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Novice Nook #36
I'm posting a day early this week since I'm planning to be away from the office computer tomorrow. This week's column is "The Goal Each Move" and is a discussion of the chess thinking process (something near and dear to Matt's heart, I know) with a good dose of OTB time consideration thrown in. The latter is near and dear to me right now, because time pressure in OTB play is regularly an issue for me and I'm at a loss as to how to deal with it. Any suggestions would be appreciated.
In any case, the link is:
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... I was particularly intrigued by the epilogue "It's your Move" endgame published in Chris Ward's book. It seems to me that Dan Heisman ought to explain why the position after Black takes up the distant opposition becomes a draw, rather than a win to White. A novice, it seems to me, might not pick that up.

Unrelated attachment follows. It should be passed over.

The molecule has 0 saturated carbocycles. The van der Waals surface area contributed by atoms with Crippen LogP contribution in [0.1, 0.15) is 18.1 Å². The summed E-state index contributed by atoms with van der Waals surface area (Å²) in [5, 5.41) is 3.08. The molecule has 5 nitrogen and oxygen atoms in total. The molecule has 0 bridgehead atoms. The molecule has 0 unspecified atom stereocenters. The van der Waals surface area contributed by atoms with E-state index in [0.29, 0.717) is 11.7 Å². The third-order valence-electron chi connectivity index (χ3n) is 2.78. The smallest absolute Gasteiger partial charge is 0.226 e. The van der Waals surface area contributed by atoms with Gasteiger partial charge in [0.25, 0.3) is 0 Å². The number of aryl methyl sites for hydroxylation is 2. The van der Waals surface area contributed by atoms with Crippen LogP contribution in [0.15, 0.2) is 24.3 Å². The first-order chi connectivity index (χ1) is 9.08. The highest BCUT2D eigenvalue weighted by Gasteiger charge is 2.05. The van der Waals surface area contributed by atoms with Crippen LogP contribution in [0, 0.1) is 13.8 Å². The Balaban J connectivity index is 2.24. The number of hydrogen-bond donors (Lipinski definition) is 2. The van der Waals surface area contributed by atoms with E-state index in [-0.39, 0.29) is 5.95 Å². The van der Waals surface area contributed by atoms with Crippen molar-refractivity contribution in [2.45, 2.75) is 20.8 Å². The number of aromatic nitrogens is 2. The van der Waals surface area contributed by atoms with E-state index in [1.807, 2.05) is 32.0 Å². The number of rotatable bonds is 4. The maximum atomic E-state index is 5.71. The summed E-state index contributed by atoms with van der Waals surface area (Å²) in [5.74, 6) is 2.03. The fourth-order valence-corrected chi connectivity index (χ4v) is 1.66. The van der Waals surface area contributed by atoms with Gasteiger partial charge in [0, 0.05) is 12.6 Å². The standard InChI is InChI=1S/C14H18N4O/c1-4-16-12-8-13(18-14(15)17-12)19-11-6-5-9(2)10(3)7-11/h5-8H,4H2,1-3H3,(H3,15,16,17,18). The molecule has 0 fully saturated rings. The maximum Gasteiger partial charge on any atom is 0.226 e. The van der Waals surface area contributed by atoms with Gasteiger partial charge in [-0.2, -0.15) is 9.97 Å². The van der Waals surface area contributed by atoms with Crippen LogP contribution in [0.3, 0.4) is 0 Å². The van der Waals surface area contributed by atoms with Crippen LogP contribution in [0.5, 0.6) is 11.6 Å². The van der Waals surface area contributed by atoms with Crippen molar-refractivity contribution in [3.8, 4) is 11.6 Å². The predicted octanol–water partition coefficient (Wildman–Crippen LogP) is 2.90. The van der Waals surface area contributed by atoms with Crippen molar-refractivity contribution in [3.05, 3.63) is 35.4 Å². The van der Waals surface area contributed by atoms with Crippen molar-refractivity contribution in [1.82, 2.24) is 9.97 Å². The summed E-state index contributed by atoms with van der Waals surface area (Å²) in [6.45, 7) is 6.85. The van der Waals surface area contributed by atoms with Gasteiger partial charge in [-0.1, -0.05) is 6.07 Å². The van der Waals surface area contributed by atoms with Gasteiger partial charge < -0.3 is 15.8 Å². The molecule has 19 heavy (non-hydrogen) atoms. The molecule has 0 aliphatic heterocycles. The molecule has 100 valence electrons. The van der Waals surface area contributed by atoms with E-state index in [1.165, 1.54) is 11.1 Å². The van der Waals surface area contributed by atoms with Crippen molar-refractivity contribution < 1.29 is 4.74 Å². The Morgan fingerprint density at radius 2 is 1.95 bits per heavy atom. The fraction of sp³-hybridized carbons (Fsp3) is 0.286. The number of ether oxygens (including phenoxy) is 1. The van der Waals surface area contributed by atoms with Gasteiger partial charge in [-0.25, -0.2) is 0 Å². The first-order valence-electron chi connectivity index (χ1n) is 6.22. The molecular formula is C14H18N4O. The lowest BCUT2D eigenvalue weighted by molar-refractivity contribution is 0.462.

The diagram takes up the position after Black has played 8...Kc6, taking up the distant opposition:
Suppose we continue as in Heisman's article: 9.Kf6 Kd6 (9...Ke6 is a misprint in the article, by the way) 10.Kf5 Kd5 11.Kf4 Kd4 12.Kf3 Kd5! (on account of 13.a5 etc if Black plays 12...Kd3?? or 12.Kc3?? for that matter). 13.Ke3 Ke5 14.Kd3 Kd5 ...
OK, as Heisman observes, White's K can make no further progress. But what if White tries to decoy the Black K away from the b-pawn? Heisman assumes the novice knows this, or can figure it out. But it's worth a little revision:
15.a5 Kc5 16.a6 Kb6 17.Kc4 Kxa6 18.Kxb4 Kb6 taking up the opposition again. If the whole position were moved 2 squares closer to Black's edge of the board, White would win, but not here: 19.Kc4 Kc6 20.b4 Kb6 21.b5 Kb7 22.Kc5 Kc7 23.b6+ Kb7 24.Kb5 Kb8 25.Kc6 Kc8 26.b7+ Kb8 27.Kb6 Stalemate.
White can try all sorts of triangulation tricks, but he can't prevent Black taking up the opposition when White takes the b-pawn.